Most people don’t worry about the health of their skin when they’re driving around in a car – but maybe they should. A new study published in the American Academy of Dermatology shows that most cancer of the skin occurs on the left side of the face. Why the left side? That’s the side that gets the most sun exposure while driving.
Driving around with the window open in your car seems pretty harmless, but it can take a toll on your skin over the years and even increase the risk of cancers of the face and premature aging. Americans spend a great deal of time in their cars – and most are not wearing sunscreen when they pull out of their driveway.
The researchers in this study went so far as to recommend that drivers not only wear sunscreen, but protective clothing as well, to reduce the risk of exposure to the sun. They emphasize that these precautions taken on a routine basis could reduce the odds of ending up in a surgeon’s office to remove a superficial cancer of the skin – or even worse – a malignant melanoma.
There are two kinds of ultraviolet rays that damage the skin – UVA and UVB. UVB rays are the ones most likely to cause a blistering sunburn, but UVA rays penetrate even deeper into the skin and cause cumulative damage that’s not readily visible on the surface. Both UVA and UVB rays can cause cancer of the skin and premature aging.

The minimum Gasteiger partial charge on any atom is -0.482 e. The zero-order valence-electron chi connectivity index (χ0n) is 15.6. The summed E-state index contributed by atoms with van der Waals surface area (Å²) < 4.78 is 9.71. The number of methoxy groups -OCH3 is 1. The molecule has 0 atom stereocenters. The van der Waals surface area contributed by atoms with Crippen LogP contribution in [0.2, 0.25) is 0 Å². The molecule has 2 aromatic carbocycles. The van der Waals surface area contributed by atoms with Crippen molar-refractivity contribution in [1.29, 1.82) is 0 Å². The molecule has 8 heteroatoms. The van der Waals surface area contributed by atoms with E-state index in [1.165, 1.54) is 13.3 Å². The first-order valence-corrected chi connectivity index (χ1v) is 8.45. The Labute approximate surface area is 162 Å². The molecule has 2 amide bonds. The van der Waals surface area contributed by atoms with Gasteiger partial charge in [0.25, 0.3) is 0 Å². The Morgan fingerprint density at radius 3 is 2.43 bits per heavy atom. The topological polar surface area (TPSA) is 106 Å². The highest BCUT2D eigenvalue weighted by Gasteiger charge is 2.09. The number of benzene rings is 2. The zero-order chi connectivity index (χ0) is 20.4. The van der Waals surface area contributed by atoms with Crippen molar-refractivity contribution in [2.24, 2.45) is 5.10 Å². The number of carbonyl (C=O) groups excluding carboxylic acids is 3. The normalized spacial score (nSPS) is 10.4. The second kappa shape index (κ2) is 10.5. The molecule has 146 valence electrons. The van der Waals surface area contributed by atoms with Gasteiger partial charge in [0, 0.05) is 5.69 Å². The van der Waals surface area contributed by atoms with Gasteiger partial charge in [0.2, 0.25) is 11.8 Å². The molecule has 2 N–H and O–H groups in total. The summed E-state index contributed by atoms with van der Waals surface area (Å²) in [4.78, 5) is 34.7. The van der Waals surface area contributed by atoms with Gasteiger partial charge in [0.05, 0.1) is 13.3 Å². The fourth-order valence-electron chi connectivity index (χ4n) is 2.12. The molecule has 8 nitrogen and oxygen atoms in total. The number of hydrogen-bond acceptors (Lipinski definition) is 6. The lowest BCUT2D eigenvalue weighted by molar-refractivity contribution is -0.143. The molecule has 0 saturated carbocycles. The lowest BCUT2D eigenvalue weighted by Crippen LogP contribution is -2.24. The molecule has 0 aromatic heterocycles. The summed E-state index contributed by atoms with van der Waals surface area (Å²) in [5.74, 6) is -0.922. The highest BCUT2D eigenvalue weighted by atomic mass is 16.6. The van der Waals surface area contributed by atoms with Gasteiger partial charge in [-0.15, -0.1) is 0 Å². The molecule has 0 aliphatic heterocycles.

A car that has clear, untinted windows blocks most of the UVB rays that cause sunburn, but allows up to seventy-five percent of the UVA rays in. This means you’re getting invisible skin damage even when you drive around with the windows rolled up – which is a good reason to wear a sunscreen whether you’re the driver or a passenger.
How can you reduce the level of sun exposure while driving? Getting car windows laminated or replacing regular windows with ones that are coated with UV blockers is the most effective solution, but this can be costly. The other option is to wear a good quality sunscreen with an SPF of 30 that blocks both UVA and UVB rays. Wear long sleeves whenever possible and keep the windows rolled up.
Remember, exposure to ultraviolet light is cumulative and the skin damage adds up. Ten minutes of sunlight to get vitamin D is essential for good health unless you take a supplement, but more than that could lead to cancer of the skin and premature aging. Why not save yourself a trip to the dermatologist’s office?